With regard to the "boring" issue, I'll throw in a recommendation for Jane Killion's "When Pigs Fly," along with the other good books that have been suggested. I am pretty well convinced that there is no GSD alive with less natural biddability than the average bull terrier, yet Killion has been able to title not one but several of the bloody-minded beasties in several different sports, and her tips have helped people compete with loads of "untraditional" breeds -- huskies, Malamutes, Akitas, bulldogs, you name it. MUCH bigger motivational challenges than GSDs. Her ideas are well worth adding to your toolbox.
 

·
Registered
Joined
·
16 Posts
I'm dealing with a very intelligent 7 1/2 month old working line male who knows his commands very well & will also try to ignore me &/or challenge me if I let him. We are on our 2nd trainer & she has helped me immensely. It isn't an issue of being stubborn but sometimes they just don't understand what you want them to do. The biggest thing in training for us, & I say us because I have had to learn how to work with Lucas, is consistency & a prong collar. Trust me, I was very reluctant to use it & part of me still is apprehensive but to be honest, once I learned how to use it correctly, it is much easier on him than a Martingale collar which for him, required several corrections & still did not give good response. The prong collar I purchased does not have sharp prongs & it tightens smoothly. I know this because I tried it on myself. Lucas now walks at heel & is much happier during our walks because he isn't pulling & choling himself & I'm not getting dragged & frustrated at the other end of the leash. When he sees his collar he knows that he is going to work & that in & of itself makes him happy. The corrections can be much gentler than with a Martingale & it gets the idea across much faster which equates not even needing to correct after a short time. I do suggest getting a trainer to work with you if you are thinking about using a prong collar. That way you will learn to use it correctly & not cause any ill effects for either of you. You still need to praise freely & often as the collar is a tool for training & not the be all & end all. Another thing that helped was tethering or keeping your pup on her leash & with you at all times even in your home. I also did that for a while & I still sometimes go back to it if I feel like Lucas has had a bit of a backslide, which does happen every few months. It's really not as bad as you might think. Lucas is completely different from my first GSD & once I realized that he needed to be trained differently everything started to fall into place. I hope I didn't offend anyone by suggesting a prong collar. I'm the most gentle person & I would never have even considered using the collar on my boy unless I felt it first & got proper training. Good luck with your girl &hang in there. She's going to be a great dog & a great friend.
 

·
Registered
Joined
·
6,637 Posts
I don't think the issue is one of training or being stubborn. I think this dog has low to no pack instinct -- no interest in handler . It would be interesting to see the pedigree .
This too ^^

Along with what someone else said about no relationship with it's owner can cause some of the problems your seeing..

I have a dog in right now for training.. She's one that has her own agenda and it's up to me to figure out how best to manipulate her in to doing what I want.. I'd say she also has very low pack drive/instinct!! We are making progress but it's slow going..
 

·
Registered
Joined
·
31,907 Posts
A couple of rules I find helpful:

Tell the dog one time, then help him do whatever you said, then praise the action: SIT. Pause to give him a chance, then move him into the SIT position. Then Good SIT. Telling the dog multiple times to do a thing, becomes nagging, and that's is annoying to everyone in the vacinity, including the dog. The dog learns to wait until you reach the pitch in your voice that is just prior to committing murder. The dog learns to ignore you.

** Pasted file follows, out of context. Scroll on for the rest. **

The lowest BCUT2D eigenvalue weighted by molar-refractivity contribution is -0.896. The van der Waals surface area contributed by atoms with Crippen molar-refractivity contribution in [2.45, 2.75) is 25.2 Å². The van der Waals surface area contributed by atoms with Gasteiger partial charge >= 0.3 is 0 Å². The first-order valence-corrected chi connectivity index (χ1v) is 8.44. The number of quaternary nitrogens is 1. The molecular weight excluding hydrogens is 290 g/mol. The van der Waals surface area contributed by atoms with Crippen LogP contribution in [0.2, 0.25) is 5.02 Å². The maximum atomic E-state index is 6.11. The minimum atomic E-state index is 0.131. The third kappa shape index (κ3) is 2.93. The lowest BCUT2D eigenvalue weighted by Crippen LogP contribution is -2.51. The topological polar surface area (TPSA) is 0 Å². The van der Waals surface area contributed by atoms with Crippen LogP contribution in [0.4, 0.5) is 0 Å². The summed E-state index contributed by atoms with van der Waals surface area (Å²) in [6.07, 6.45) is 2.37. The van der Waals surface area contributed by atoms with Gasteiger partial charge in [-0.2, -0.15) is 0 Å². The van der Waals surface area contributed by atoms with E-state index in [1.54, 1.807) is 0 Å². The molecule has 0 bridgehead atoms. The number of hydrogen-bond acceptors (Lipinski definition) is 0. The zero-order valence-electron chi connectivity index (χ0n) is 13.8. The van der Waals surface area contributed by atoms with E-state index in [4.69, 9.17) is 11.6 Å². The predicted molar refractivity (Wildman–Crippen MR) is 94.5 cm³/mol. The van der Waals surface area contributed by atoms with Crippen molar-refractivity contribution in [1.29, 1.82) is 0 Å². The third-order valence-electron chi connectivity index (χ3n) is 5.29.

Do not give a command while training that you cannot enforce immediately. Dolly, Come! Dolly is not connected to a long line or leash. Dolly can choose to come or not to come. If she chooses not to come, then you will need to chase her down, and that may be rewarding in and of itself. Down the road, you can give these commands without the dog being attached to you, but if you give them the idea that the command is optional, it makes it a lot harder.

Timing. No matter what you use, positive reinforcement, punishment, balance, doesn't matter it all requires timing. You need to praise the action that should be praised, and give correction to the action you do not want, so that it makes sense to the dog. All the gadgets: clickers, toys, e-collars, prong collars, etc. still require proper timing.
 

·
Registered
Joined
·
5,452 Posts
What Carmen and G-burg said! I also think you are trying to do far too much for the relationship the two of you possess in terms of training. Finally, as others have said, the dog doesn't KNOW the commands because part of knowing is executing! More foundation work is needed and most people who have this problem that know a little about training usually are trying to go to fast.
What are the comments from the three different trainers?
 

·
Super Moderator
Joined
·
32,373 Posts

·
Registered
Joined
·
16 Posts
Thank you Selzer. When I mentioned the prong collar & getting training on how to use it properly I forgot to mention timing. I'm still learning how dogs view the world. Wait even a few seconds too long for the correction & the dog might not make the connection to what he/she did wrong. Wait a bit too long to praise & it's the same issue. Training with Lucas is a very enlightening experience but we are BOTH gaining so much from it.
 

·
Registered
Joined
·
457 Posts
Did you complete a whole course with 3 different trainers or just 1 class each trainer? Find a trainer that works with gsds, and understands them. make sure your treats are really good ones and train when dog is hungry. Maybe, you should also not compare this dog to your last one They are all different and she is only 9 months, which is still young.
 
1 - 18 of 18 Posts
Top